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An Israeli far-right leader's Al-Aqsa visit sparks outrage and calls for U.N. meeting

TEL AVIV, Israel — Israel is lobbying against calls to hold an urgent session of the United Nations Security Council, following a controversial visit by Israel's far-right national security minister, Itamar Ben-Gvir, to a sensitive holy site in Jerusalem.

On Tuesday, just days after Israel's new ultranationalist government took office, Ben-Gvir toured the hilltop compound that is home to the Al-Aqsa Mosque. The site is revered in Islam as the Noble Sanctuary, where the Prophet Muhammad ascended to heaven, but in Judaism it is called the Temple Mount, because it was the location of the biblical Temples.

Ben-Gvir, previously convicted in an Israeli court of ties to an anti-Arab racist organization, has long called for expanded access and rights for Jews on the hilltop. Israeli Prime Minister Benjamin Netanyahu defended Ben-Gvir's visit, saying there would be no change to the status quo of the holy site. Arab countries and the U.S. warned that any unilateral changes to the way the religious site is run could spark violence.

The United Arab Emirates, a key ally of Israel, says it is pushing, with China's support, for the U.N. Security Council to discuss the situation. The Palestinian Foreign Ministry said it urged the UAE to request the meeting, and that it is expected to take place Thursday.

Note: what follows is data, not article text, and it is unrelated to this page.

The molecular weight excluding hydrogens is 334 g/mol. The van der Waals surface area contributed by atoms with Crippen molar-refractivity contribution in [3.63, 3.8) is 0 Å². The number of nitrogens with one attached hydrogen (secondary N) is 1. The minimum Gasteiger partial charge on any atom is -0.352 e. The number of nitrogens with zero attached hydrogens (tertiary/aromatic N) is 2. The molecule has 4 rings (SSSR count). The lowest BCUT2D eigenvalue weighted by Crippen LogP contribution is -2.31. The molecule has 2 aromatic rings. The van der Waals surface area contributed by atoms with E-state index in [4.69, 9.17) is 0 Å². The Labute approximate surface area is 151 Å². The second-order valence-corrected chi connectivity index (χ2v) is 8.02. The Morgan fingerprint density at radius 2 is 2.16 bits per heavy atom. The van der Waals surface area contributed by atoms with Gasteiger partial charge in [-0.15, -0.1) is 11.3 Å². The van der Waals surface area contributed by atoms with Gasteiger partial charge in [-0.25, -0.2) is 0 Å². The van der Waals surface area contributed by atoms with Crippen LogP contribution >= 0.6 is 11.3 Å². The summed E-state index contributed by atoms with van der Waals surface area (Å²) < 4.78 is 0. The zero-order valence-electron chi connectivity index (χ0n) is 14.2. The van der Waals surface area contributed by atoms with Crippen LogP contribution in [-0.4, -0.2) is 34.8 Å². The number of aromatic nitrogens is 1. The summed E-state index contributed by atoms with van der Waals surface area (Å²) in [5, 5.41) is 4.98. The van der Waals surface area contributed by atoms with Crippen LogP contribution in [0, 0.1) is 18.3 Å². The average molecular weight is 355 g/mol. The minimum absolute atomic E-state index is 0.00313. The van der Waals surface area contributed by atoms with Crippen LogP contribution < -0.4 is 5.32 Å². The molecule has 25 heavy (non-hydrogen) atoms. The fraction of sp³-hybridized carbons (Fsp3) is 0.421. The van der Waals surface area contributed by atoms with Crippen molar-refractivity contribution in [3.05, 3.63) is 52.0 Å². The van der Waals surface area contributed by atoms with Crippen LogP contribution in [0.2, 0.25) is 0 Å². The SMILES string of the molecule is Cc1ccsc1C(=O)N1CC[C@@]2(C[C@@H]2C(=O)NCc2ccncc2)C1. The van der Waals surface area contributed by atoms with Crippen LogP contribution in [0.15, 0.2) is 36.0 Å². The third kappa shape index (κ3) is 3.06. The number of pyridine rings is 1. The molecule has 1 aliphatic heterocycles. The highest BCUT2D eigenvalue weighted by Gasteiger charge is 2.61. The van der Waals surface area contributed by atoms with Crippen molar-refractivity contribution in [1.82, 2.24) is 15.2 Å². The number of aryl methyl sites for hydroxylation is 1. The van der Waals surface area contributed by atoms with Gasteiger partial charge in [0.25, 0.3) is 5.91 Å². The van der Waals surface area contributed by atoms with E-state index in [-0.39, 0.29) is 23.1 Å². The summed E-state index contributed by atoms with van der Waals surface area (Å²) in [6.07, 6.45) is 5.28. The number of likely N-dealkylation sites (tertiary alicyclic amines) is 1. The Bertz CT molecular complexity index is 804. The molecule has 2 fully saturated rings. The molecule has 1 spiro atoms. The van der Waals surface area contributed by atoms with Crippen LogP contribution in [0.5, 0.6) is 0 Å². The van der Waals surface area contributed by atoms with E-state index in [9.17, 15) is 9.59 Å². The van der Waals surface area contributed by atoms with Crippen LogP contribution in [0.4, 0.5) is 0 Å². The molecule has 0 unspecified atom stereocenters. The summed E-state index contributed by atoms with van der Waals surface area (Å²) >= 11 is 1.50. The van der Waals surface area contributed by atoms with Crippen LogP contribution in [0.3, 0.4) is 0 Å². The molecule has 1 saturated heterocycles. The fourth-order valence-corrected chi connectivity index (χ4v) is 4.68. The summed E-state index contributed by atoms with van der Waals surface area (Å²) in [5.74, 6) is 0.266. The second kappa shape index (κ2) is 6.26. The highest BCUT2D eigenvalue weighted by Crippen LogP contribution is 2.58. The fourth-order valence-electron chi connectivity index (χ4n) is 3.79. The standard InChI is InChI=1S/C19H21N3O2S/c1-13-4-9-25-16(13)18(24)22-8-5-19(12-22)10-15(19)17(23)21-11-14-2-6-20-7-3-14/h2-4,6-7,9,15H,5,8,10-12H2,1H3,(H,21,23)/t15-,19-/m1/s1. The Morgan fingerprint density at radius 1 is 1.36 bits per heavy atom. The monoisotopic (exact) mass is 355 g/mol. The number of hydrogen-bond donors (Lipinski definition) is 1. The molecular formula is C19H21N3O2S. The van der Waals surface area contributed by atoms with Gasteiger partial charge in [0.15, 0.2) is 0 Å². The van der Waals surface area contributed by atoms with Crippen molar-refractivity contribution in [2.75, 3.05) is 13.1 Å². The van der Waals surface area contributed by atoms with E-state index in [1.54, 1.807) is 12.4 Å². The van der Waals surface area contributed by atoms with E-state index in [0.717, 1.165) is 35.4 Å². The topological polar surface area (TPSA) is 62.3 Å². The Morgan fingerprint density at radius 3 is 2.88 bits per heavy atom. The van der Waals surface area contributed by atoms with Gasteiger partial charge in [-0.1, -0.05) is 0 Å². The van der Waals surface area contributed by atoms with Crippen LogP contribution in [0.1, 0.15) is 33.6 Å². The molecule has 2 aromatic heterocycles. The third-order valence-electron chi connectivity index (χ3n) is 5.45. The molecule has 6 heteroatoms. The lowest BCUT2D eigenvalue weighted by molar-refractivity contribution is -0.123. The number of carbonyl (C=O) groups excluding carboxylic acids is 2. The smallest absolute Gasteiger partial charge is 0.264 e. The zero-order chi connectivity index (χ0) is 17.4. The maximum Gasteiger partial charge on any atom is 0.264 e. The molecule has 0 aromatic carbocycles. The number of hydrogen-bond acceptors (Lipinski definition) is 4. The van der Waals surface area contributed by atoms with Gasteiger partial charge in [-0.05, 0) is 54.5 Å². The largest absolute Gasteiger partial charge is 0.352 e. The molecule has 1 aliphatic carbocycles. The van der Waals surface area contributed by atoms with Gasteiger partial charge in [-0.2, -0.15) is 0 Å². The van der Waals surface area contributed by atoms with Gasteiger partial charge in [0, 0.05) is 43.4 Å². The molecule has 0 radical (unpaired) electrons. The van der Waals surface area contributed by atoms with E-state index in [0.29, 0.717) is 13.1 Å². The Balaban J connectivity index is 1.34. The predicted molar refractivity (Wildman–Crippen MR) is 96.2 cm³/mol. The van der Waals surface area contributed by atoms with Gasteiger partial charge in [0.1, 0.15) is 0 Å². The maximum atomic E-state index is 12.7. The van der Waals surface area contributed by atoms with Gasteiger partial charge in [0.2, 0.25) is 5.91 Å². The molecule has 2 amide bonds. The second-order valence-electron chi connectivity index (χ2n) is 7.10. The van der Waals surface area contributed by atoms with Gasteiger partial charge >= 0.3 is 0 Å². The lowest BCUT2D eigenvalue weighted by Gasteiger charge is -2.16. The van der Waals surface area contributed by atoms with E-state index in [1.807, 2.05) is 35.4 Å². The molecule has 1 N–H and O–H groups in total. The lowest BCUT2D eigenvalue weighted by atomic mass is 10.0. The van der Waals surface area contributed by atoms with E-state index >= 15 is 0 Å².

An Israeli diplomatic official, speaking on condition of anonymity to discuss internal communications, tells NPR that Israel's Foreign Ministry instructed Israeli embassies to lobby countries against any moves the Security Council might take. Israeli news site Walla News first reported the Israeli efforts to block the proposed U.N. meeting.

The UAE was among the first Arab countries to criticize Ben-Gvir's visit to the compound, and held calls with Turkey and Jordan on the matter. Egypt, Jordan, Saudi Arabia, Qatar, Turkey and Bahrain have all slammed the visit, with most of them calling it "provocative."

But the UAE's outspoken criticism is particularly noteworthy, given its warm public embrace of Israel. The two countries, with encouragement from the Trump administration, opened diplomatic relations in 2020, and just last month, the UAE's ambassador to Israel hosted Ben-Gvir at an Emirati national day celebration.

Elham Fakhro, a Bahraini research fellow at the University of Exeter, says public opinion in the Gulf is largely opposed to Israeli actions against Palestinians, and is skeptical that formal ties with Arab states can change Israel's policies.

"I think what's happening now is there's been a maturing of the relationship between the two sides. I think the Emiratis are more confident in the relationship with Israel," says Fakhro, author of a forthcoming book on the U.S.-brokered deals that formalized ties between Israel and the Gulf Arab states of Bahrain and the UAE in 2020.

"They're trying to use their influence," she says of the UAE. "Whether or not Netanyahu is going to be a willing partner in that is a different question."

Ben-Gvir's visit to the holy site also drew criticism within Israel from those opposed to the country's new ultranationalist government.

"It's outrageous. It's totally intolerable," former Israeli Prime Minister Ehud Olmert tells NPR. "I completely understand the reaction of the international community."

NPR's Aya Batrawy contributed to this story from Dubai.

Editor's note: This story has been updated to clarify the role of the Trump administration in the establishment of relations between Israel and the United Arab Emirates.

Copyright 2023 NPR. To see more, visit https://www.npr.org.

Daniel Estrin is NPR's international correspondent in Jerusalem.